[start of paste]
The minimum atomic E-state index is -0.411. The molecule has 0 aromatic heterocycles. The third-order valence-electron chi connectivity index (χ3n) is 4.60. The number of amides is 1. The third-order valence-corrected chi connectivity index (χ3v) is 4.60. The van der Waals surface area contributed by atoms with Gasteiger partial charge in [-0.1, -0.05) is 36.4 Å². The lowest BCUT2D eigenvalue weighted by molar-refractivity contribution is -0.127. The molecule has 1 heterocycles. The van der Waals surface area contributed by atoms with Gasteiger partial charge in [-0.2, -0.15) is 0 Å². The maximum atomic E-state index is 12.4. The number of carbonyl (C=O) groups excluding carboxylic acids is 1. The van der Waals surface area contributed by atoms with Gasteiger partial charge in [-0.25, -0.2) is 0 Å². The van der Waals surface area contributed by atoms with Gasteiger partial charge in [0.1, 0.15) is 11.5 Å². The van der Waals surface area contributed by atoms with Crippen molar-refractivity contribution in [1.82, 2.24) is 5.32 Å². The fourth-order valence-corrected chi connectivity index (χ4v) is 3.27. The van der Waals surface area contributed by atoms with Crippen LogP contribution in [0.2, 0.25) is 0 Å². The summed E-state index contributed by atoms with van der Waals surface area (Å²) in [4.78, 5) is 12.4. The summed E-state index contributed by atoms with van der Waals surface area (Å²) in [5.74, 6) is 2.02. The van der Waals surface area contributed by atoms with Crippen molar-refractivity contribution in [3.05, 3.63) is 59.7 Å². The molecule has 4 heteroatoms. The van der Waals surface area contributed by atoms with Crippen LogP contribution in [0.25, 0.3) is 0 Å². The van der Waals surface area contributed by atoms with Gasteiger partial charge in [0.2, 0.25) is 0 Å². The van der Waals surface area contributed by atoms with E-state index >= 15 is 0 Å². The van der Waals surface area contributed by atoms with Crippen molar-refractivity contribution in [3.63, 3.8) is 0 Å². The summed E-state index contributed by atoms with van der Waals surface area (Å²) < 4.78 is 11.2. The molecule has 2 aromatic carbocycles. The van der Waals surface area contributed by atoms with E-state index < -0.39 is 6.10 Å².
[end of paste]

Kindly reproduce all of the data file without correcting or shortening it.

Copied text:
The minimum atomic E-state index is -0.411. The molecule has 0 aromatic heterocycles. The third-order valence-electron chi connectivity index (χ3n) is 4.60. The number of amides is 1. The third-order valence-corrected chi connectivity index (χ3v) is 4.60. The van der Waals surface area contributed by atoms with Gasteiger partial charge in [-0.1, -0.05) is 36.4 Å². The lowest BCUT2D eigenvalue weighted by molar-refractivity contribution is -0.127. The molecule has 1 heterocycles. The van der Waals surface area contributed by atoms with Gasteiger partial charge in [-0.2, -0.15) is 0 Å². The maximum atomic E-state index is 12.4. The number of carbonyl (C=O) groups excluding carboxylic acids is 1. The van der Waals surface area contributed by atoms with Gasteiger partial charge in [-0.25, -0.2) is 0 Å². The van der Waals surface area contributed by atoms with Gasteiger partial charge in [0.1, 0.15) is 11.5 Å². The van der Waals surface area contributed by atoms with Crippen molar-refractivity contribution in [1.82, 2.24) is 5.32 Å². The fourth-order valence-corrected chi connectivity index (χ4v) is 3.27. The van der Waals surface area contributed by atoms with Crippen LogP contribution in [0.2, 0.25) is 0 Å². The summed E-state index contributed by atoms with van der Waals surface area (Å²) in [4.78, 5) is 12.4. The summed E-state index contributed by atoms with van der Waals surface area (Å²) in [5.74, 6) is 2.02. The van der Waals surface area contributed by atoms with Crippen molar-refractivity contribution in [3.05, 3.63) is 59.7 Å². The molecule has 4 heteroatoms. The van der Waals surface area contributed by atoms with Crippen LogP contribution in [0.25, 0.3) is 0 Å². The van der Waals surface area contributed by atoms with Gasteiger partial charge in [0.2, 0.25) is 0 Å². The van der Waals surface area contributed by atoms with E-state index >= 15 is 0 Å². The van der Waals surface area contributed by atoms with Crippen molar-refractivity contribution in [3.63, 3.8) is 0 Å². The summed E-state index contributed by atoms with van der Waals surface area (Å²) < 4.78 is 11.2. The molecule has 2 aromatic carbocycles. The van der Waals surface area contributed by atoms with E-state index < -0.39 is 6.10 Å².